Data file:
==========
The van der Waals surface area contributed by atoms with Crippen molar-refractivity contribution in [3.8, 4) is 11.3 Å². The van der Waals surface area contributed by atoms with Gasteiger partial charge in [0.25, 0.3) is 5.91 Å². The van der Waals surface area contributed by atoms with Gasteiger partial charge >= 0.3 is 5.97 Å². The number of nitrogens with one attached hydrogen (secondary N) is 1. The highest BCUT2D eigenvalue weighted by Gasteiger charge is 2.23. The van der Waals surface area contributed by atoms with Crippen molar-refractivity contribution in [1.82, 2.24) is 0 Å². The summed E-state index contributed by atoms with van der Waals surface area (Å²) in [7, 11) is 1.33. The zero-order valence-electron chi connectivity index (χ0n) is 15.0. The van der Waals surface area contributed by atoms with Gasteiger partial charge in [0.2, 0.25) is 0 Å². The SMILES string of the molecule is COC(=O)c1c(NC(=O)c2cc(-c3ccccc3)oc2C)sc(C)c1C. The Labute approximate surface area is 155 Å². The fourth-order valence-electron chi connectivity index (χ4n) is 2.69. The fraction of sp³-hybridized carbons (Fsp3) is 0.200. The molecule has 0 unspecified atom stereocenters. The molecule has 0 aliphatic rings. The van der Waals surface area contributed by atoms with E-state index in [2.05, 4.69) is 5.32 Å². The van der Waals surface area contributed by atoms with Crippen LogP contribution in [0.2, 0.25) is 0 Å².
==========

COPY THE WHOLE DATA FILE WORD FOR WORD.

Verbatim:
The van der Waals surface area contributed by atoms with Crippen molar-refractivity contribution in [3.8, 4) is 11.3 Å². The van der Waals surface area contributed by atoms with Gasteiger partial charge in [0.25, 0.3) is 5.91 Å². The van der Waals surface area contributed by atoms with Gasteiger partial charge >= 0.3 is 5.97 Å². The number of nitrogens with one attached hydrogen (secondary N) is 1. The highest BCUT2D eigenvalue weighted by Gasteiger charge is 2.23. The van der Waals surface area contributed by atoms with Crippen molar-refractivity contribution in [1.82, 2.24) is 0 Å². The summed E-state index contributed by atoms with van der Waals surface area (Å²) in [7, 11) is 1.33. The zero-order valence-electron chi connectivity index (χ0n) is 15.0. The van der Waals surface area contributed by atoms with Gasteiger partial charge in [0.2, 0.25) is 0 Å². The SMILES string of the molecule is COC(=O)c1c(NC(=O)c2cc(-c3ccccc3)oc2C)sc(C)c1C. The Labute approximate surface area is 155 Å². The fourth-order valence-electron chi connectivity index (χ4n) is 2.69. The fraction of sp³-hybridized carbons (Fsp3) is 0.200. The molecule has 0 unspecified atom stereocenters. The molecule has 0 aliphatic rings. The van der Waals surface area contributed by atoms with E-state index in [2.05, 4.69) is 5.32 Å². The van der Waals surface area contributed by atoms with Crippen LogP contribution in [0.2, 0.25) is 0 Å².